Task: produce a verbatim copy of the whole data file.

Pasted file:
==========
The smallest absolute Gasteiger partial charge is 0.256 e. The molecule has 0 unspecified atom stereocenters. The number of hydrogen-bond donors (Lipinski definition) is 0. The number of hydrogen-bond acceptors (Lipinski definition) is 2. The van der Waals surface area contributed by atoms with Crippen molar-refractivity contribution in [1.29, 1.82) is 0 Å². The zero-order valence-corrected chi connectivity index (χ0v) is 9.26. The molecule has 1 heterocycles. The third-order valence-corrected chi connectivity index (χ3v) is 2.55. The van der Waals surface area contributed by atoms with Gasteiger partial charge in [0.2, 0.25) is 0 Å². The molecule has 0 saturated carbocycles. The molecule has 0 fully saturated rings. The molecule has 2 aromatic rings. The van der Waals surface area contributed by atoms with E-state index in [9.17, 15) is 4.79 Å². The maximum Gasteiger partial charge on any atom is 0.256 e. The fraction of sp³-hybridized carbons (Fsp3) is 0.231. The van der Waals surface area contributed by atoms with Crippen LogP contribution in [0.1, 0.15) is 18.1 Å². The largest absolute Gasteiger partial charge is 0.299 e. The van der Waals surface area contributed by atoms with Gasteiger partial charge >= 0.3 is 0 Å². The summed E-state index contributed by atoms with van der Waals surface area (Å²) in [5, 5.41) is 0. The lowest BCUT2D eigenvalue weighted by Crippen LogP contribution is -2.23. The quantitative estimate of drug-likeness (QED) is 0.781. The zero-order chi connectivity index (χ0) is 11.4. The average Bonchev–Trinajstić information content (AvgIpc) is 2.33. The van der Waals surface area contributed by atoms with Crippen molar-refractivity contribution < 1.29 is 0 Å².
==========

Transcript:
The smallest absolute Gasteiger partial charge is 0.256 e. The molecule has 0 unspecified atom stereocenters. The number of hydrogen-bond donors (Lipinski definition) is 0. The number of hydrogen-bond acceptors (Lipinski definition) is 2. The van der Waals surface area contributed by atoms with Crippen molar-refractivity contribution in [1.29, 1.82) is 0 Å². The zero-order valence-corrected chi connectivity index (χ0v) is 9.26. The molecule has 1 heterocycles. The third-order valence-corrected chi connectivity index (χ3v) is 2.55. The van der Waals surface area contributed by atoms with Gasteiger partial charge in [0.2, 0.25) is 0 Å². The molecule has 0 saturated carbocycles. The molecule has 0 fully saturated rings. The molecule has 2 aromatic rings. The van der Waals surface area contributed by atoms with E-state index in [9.17, 15) is 4.79 Å². The maximum Gasteiger partial charge on any atom is 0.256 e. The fraction of sp³-hybridized carbons (Fsp3) is 0.231. The van der Waals surface area contributed by atoms with Crippen LogP contribution in [0.1, 0.15) is 18.1 Å². The largest absolute Gasteiger partial charge is 0.299 e. The van der Waals surface area contributed by atoms with Gasteiger partial charge >= 0.3 is 0 Å². The summed E-state index contributed by atoms with van der Waals surface area (Å²) in [5, 5.41) is 0. The lowest BCUT2D eigenvalue weighted by Crippen LogP contribution is -2.23. The quantitative estimate of drug-likeness (QED) is 0.781. The zero-order chi connectivity index (χ0) is 11.4. The average Bonchev–Trinajstić information content (AvgIpc) is 2.33. The van der Waals surface area contributed by atoms with Crippen molar-refractivity contribution < 1.29 is 0 Å².